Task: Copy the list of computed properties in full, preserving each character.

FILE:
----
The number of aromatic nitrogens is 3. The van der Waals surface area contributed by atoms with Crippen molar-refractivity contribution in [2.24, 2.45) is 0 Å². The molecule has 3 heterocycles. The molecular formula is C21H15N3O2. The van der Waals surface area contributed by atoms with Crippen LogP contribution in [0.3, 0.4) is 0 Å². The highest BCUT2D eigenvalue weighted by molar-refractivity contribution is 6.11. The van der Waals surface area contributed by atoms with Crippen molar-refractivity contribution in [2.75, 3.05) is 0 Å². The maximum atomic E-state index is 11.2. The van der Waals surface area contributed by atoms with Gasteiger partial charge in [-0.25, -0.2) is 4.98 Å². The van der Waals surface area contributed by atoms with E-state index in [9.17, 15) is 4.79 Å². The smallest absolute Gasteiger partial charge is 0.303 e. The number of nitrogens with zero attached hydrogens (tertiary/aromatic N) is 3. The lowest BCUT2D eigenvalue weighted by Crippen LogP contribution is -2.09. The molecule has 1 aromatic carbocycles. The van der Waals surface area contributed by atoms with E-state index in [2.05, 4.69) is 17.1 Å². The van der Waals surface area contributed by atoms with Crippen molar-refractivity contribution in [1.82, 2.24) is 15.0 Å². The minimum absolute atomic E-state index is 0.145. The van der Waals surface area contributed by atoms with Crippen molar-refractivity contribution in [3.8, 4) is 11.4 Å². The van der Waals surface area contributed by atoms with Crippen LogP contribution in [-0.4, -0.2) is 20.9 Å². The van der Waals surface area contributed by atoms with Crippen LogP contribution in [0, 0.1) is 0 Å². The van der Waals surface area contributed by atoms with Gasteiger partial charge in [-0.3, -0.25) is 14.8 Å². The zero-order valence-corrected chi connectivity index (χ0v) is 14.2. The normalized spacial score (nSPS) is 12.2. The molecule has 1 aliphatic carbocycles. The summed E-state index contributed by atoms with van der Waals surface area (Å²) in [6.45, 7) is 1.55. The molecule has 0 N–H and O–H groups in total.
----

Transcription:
The number of aromatic nitrogens is 3. The van der Waals surface area contributed by atoms with Crippen molar-refractivity contribution in [2.24, 2.45) is 0 Å². The molecule has 3 heterocycles. The molecular formula is C21H15N3O2. The van der Waals surface area contributed by atoms with Crippen LogP contribution in [0.3, 0.4) is 0 Å². The highest BCUT2D eigenvalue weighted by molar-refractivity contribution is 6.11. The van der Waals surface area contributed by atoms with Crippen molar-refractivity contribution in [2.75, 3.05) is 0 Å². The maximum atomic E-state index is 11.2. The van der Waals surface area contributed by atoms with Gasteiger partial charge in [-0.25, -0.2) is 4.98 Å². The van der Waals surface area contributed by atoms with E-state index in [9.17, 15) is 4.79 Å². The smallest absolute Gasteiger partial charge is 0.303 e. The number of nitrogens with zero attached hydrogens (tertiary/aromatic N) is 3. The lowest BCUT2D eigenvalue weighted by Crippen LogP contribution is -2.09. The molecule has 1 aromatic carbocycles. The van der Waals surface area contributed by atoms with E-state index in [2.05, 4.69) is 17.1 Å². The van der Waals surface area contributed by atoms with Crippen molar-refractivity contribution in [1.82, 2.24) is 15.0 Å². The minimum absolute atomic E-state index is 0.145. The van der Waals surface area contributed by atoms with Crippen molar-refractivity contribution in [3.8, 4) is 11.4 Å². The van der Waals surface area contributed by atoms with Crippen LogP contribution in [-0.4, -0.2) is 20.9 Å². The van der Waals surface area contributed by atoms with Crippen LogP contribution in [0, 0.1) is 0 Å². The van der Waals surface area contributed by atoms with Gasteiger partial charge in [-0.3, -0.25) is 14.8 Å². The zero-order valence-corrected chi connectivity index (χ0v) is 14.2. The normalized spacial score (nSPS) is 12.2. The molecule has 1 aliphatic carbocycles. The summed E-state index contributed by atoms with van der Waals surface area (Å²) in [6.45, 7) is 1.55. The molecule has 0 N–H and O–H groups in total.